November and I have an unusual relationship with each other.  I know right now a lot of you are getting oh so excited about the big dinner you will eat (us Americans anyway..), and then there’s Black Friday… followed by the socially acceptable time to start decorating for Christmas.  Prior to 2003 it was generally the same for me.  I never have been a turkey fan, so I really couldn’t care any less about Thanksgiving, I am not a fan of Black Friday, but I always loved decorating for Christmas.  I loved this time of year (or back in August for Colorado) when the air turned crisp.  I loved standing at the bus stop, snow on the ground, the smell of wood burning in fireplaces.  I loved it.  Everything was so innocent.  

November 2003 I was on a runway.  It was the day the base was celebrating Thanksgiving by having their big cook out.  I am not sure what time I got to the base, I would guess close to 4am?  We boarded the plane (a C-5) and took off.  We were supposed to land in Spain to refuel and then head on to Baghdad.  We arrived in Spain and learned that the POTUS was eating Thanksgiving dinner with the troops at BIAP (Baghdad International Airport).  Our plane couldn’t take off until he left.  It was a relief to hear because I was SO tired!!  We were put up in some dorms for a few hours, then we boarded our plane again and off we went.  

Before we landed, I had this image in my head of us getting off the plane and being immediately shot at.  Yes, I know, I watched too many old war movies back then!).  We had our helmets and armor on.  We got off the plane and there were were.  Baghdad.  2003 was a rough year to be in Iraq.  We had the usual briefing about throwing away anything that wasn’t permitted and going over General Order 1 (no sex!).  Afterward we got a tour of our new digs.  We had a CASF (contingency aeromedical staging facility, if you didn’t see it before you left the AOR then it means you were doing well!), the little Air Force chow tents (two that were connected), a chapel, MWR moral tent, movie tent, shower tents, and latrine tents.  We got to see where we would be working at and meet the NY Guardsmen we were there to relieve.  It was far less scary than I had envisioned!!!  Sure, you could see the SEALs helos flying around as well as the Marine helos, but aside from the constant sound of helicopters, it seemed like a really well organized place to be… considering.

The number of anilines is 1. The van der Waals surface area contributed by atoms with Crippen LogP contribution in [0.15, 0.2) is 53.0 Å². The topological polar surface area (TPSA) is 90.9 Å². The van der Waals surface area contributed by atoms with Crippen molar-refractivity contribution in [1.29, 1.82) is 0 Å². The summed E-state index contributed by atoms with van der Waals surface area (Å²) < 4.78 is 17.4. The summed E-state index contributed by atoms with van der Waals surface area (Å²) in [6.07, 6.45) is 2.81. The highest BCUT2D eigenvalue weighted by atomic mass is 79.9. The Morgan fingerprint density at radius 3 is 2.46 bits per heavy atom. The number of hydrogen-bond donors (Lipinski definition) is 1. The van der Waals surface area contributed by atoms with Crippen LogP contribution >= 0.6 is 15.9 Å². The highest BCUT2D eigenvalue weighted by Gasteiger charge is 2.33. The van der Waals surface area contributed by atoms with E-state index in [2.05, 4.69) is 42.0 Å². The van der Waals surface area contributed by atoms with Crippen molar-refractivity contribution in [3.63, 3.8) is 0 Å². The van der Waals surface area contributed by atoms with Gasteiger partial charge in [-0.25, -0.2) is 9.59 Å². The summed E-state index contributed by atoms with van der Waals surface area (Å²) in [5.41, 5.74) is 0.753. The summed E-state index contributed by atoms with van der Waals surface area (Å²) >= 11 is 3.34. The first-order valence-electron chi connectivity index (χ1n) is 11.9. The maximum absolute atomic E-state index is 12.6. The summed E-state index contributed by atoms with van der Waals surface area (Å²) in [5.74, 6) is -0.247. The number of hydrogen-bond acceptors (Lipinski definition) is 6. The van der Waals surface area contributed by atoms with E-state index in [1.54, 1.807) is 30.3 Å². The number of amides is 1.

Our second aircraft, the one carrying in our helicopters, hadn’t arrived yet.  We were there with no equipment or anything, just us.  We enjoyed that evening in the clamshell.  The guardsmen hosted the Australian Army guys over for a really nice dinner.  I cannot remember what we ate, but I remember feeling like this was too good to be true.  Good food, great people I was deploying with (for once!!).  We were told to go rest and be back at the flight line to catch the plane when it came in so we could help the second half of our guys unload and unfold the HH-60.  I have no idea when we got back to the flight line, but I think it was dark and foggy.  Our guys never came.  It’s hard to land a C-5 in the dark, dark runway, in dense fog.  We were given a few more times that we were supposed to come back since the plane was going to keep trying to land.  It’s not the safest country to be an American military plane just flying around… Everything is such a blur, but I remember it was light out when they did finally land.  To get you caught up… I woke up in Georgia (state, not country), boarded a plane.  I flew to Spain.  Cat napped while we waited to leave.  Landed in Baghdad.  Toured the place, ate dinner, waited, waited, now it’s midnight, now it’s early morning.  I think in those three days I didn’t get more than an hour of uninterrupted sleep.  But there I was, day 3 of sleep depravation.   We helped the new guys get their things out and to their tents, we spent the afternoon unloading and putting away our things.  I am going to fast forward a bit here, it is certainly more involved and a lot happening at that time, but I do not feel it adds to, nor is it the main point of this blog post.